Sunday’s average was a half-cent more than last week, 13 cents more than a month ago and 28 cents more than last year. Gas prices edged higher last week following the Energy Information Administration’s latest weekly report that showed gasoline stocks dropped by 1.1 million barrels last week.
Additionally, demand for gasoline continues to remain robust at 9.2 million barrels a day as the spring driving season kicks off, which showed demand measured at 9.25 million barrels a day at the same time in 2017. Drivers are likely to continue to see prices increase as stations across the country begin to switch to the more expensive summer blend ahead of the busy driving season.
“Supply and demand are the biggest factors driving the price at the pump,” said Stephanie Milani, Tennessee public affairs director for AAA. “More motorists on the roadways, tight supply and record crude exports have the potential for higher prices as we head into the spring.”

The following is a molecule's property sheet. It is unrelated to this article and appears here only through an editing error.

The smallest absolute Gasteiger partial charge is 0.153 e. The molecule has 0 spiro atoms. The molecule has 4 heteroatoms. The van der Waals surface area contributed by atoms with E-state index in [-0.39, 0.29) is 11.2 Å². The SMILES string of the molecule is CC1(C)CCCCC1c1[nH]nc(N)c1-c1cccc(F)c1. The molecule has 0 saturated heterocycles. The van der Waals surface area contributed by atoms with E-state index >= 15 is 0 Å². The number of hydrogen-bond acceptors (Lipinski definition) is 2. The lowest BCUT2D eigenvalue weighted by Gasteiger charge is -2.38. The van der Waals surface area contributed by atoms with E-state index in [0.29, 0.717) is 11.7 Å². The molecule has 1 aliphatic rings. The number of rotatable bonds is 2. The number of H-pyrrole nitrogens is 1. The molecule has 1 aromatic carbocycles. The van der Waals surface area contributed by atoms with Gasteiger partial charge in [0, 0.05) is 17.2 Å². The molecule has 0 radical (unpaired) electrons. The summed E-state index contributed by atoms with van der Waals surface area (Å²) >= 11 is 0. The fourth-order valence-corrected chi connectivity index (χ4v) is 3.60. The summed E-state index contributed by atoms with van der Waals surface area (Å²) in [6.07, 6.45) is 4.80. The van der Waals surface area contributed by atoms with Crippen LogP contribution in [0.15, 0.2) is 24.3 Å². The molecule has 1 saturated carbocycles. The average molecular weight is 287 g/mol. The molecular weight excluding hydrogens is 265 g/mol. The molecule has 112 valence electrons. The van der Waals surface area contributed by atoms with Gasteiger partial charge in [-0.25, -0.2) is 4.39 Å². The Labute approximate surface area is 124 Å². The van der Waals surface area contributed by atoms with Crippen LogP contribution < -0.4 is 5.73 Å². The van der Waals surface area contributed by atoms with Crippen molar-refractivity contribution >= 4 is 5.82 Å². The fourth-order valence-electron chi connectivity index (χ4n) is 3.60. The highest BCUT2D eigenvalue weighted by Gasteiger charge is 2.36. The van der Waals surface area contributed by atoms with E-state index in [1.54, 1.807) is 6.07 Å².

At the close of Friday’s formal trading session on the New York Mercantile Exchange, West Texas Intermediate crude oil decreased $1.48 to settle at $62.06. WTI took a hit alongside the equities market in the U.S. According to EIA reports, crude exports hit a record high of 15.2 million barrels last week. Domestic crude production also hit a record high 10.5 million barrels a day last week, which contributed to the U.S. shipping more oil to other countries.
Tennessee gas prices hit their highest price of the week April 4 at $2.465 a gallon. The state average Sunday was $2.46, 15 cents higher than one month ago and 32 cents higher than the same time last year.
Gas prices had the most expensive start to April in four years, averaging $2.46 during the first eight days of the month – an increase of 36 cents from April 2017.
The most expensive gas price averages in Tennessee were in Nashville at $2.51, Cleveland at $2.49 and Kingsport-Bristol at $2.47. The least expensive gas price averages in Tennessee were in Memphis at $2.40, Knoxville at $2.43 and Chattanooga at $2.44.